Filippo
 

Traf

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I always thought problems in cyl 5 and 6 were because they are the cylinders that run the hotest ?
 

[email protected]

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Cylinder 5 is literally right below the PCV Valve thus it is first inline when using the internal vacuum reference scheme as was designed by BMW. Cylinders 4 and 6 are next up in line (equally) followed by 3, 2, and lastly 1. This is why the back bank tends to gunk up much quicker than the front bank, as PCV valves can and do pass oil/muck through them as they function.

Agree with Filippo in that plugging the head ports is highly recommended, and is so very simple there is no point in not doing it as soon as you can (once you go to the RB External PCV). It is also reversible if ever wanted to go back to the OE/Valve cover based vacuum reference, so really it is win win aside for the little time it takes to do it.

Rob
 

mikeseli

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Cylinder 5 is literally right below the PCV Valve thus it is first inline when using the internal vacuum reference scheme as was designed by BMW. Cylinders 4 and 6 are next up in line (equally) followed by 3, 2, and lastly 1. This is why the back bank tends to gunk up much quicker than the front bank, as PCV valves can and do pass oil/muck through them as they function.

Agree with Filippo in that plugging the head ports is highly recommended, and is so very simple there is no point in not doing it as soon as you can (once you go to the RB External PCV). It is also reversible if ever wanted to go back to the OE/Valve cover based vacuum reference, so really it is win win aside for the little time it takes to do it.

Rob

The reason why I did not plug those head ports is because these ports provide the necessary vacuum inside the valve cover during idle (low side) to get the turbo to drain oil quicker into the oil pan and avoid smoking conditions.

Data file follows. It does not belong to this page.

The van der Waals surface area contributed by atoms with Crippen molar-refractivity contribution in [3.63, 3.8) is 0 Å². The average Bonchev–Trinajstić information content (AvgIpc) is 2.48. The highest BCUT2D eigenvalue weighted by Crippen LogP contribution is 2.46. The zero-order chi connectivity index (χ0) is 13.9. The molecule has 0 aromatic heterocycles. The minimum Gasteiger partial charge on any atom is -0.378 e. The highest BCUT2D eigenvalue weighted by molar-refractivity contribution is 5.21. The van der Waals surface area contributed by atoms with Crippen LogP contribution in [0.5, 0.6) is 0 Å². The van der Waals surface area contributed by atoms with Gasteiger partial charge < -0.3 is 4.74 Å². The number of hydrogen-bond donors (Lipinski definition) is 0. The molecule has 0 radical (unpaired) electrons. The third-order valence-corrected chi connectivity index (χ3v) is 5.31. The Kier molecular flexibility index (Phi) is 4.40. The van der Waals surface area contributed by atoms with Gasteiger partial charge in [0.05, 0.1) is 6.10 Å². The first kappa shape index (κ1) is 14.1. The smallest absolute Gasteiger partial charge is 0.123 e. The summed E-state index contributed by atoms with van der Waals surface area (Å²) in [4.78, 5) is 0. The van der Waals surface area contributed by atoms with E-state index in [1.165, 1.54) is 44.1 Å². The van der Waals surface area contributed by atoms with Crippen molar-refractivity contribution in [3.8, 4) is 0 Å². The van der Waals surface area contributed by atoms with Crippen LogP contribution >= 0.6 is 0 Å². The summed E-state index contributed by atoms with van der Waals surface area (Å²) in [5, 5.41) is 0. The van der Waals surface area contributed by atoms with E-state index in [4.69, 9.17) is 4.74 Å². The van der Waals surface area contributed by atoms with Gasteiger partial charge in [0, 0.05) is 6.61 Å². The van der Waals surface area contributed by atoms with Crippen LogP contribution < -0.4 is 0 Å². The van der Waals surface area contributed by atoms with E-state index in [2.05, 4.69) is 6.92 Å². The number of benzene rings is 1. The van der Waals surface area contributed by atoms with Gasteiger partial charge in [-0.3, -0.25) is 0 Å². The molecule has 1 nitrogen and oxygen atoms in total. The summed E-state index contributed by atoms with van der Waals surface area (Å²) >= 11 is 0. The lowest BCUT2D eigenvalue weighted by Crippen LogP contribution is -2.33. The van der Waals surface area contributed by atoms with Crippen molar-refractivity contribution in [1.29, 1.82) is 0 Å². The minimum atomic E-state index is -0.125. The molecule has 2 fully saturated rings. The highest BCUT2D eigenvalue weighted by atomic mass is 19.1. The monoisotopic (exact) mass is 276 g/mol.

[email protected]

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The reason why I did not plug those head ports is because these ports provide the necessary vacuum inside the valve cover during idle (low side) to get the turbo to drain oil quicker into the oil pan and avoid smoking conditions.

Well then you obviously do not have the RB External PCV if that is the case, so yes of course absolutely do not plug the head ports with the OE style Internal PCV system intact.

Rob
 

fmorelli

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Couple other things, since this was the RB low-side setup.
The reason why I did not plug those head ports is because these ports provide the necessary vacuum inside the valve cover during idle (low side) to get the turbo to drain oil quicker into the oil pan and avoid smoking conditions.
I'm curious how you determined this (I have no freaking idea, which is why I ask)?

Filippo
 

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I'm curious how you determined this (I have no freaking idea, which is why I ask)?

Filippo

To some large degree he is correct, in that if he does not have his PCV externalized he shouldn't be plugging those ports. This does not apply to those who have their vacuum reference externalized via RB External PCV.

But he also is one of those FrankenTurbo guys too, who literally all (one by one) seem to be biting the dust with smokers. From what we hear all of those units are DOA or turn into smokers within a couple thousand miles, even with the latest generations. So who knows what all is being discussed on that front, in attempts to mask the chronic issues they are still seemingly going through. Anyway that is just another debacle of a topic altogether.

Rob
 
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dyezak

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I don't know what thread produces more fireworks:

PCV discussions
Oil discussions
Hybrid turbo discussions
Single turbo discussions
Or Stormy Daniels discussions

Glad this fine thread digressed into one of those holes however.
 

mikeseli

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Couple other things, since this was the RB low-side setup.

I'm curious how you determined this (I have no freaking idea, which is why I ask)?

Filippo

When I had the stock TD03 turbo I had smoking turbo after installing the RB inlets. I could not understand how the inlets created this condition. I replaced drains, it helped a bit but smoking was still there. I played with many tests and finally someone suggested to introduce some vacuum into the valve cover by tapping a fitting on oil cap and this worked.

BTW, I also tried the external RB pvc setup but it did not resolve it.
 

mikeseli

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To some large degree he is correct, in that if he does not have his PCV externalized he shouldn't be plugging those ports. This does not apply to those who have their vacuum reference externalized via RB External PCV.

But he also is one of those FrankenTurbo guys too, who literally all (one by one) seem to be biting the dust with smokers. From what we hear all of those units are DOA or turn into smokers within a couple thousand miles, even with the latest generations. So who knows what all is being discussed on that front, in attempts to mask the chronic issues they are still seemingly going through. Anyway that is just another debacle of a topic altogether.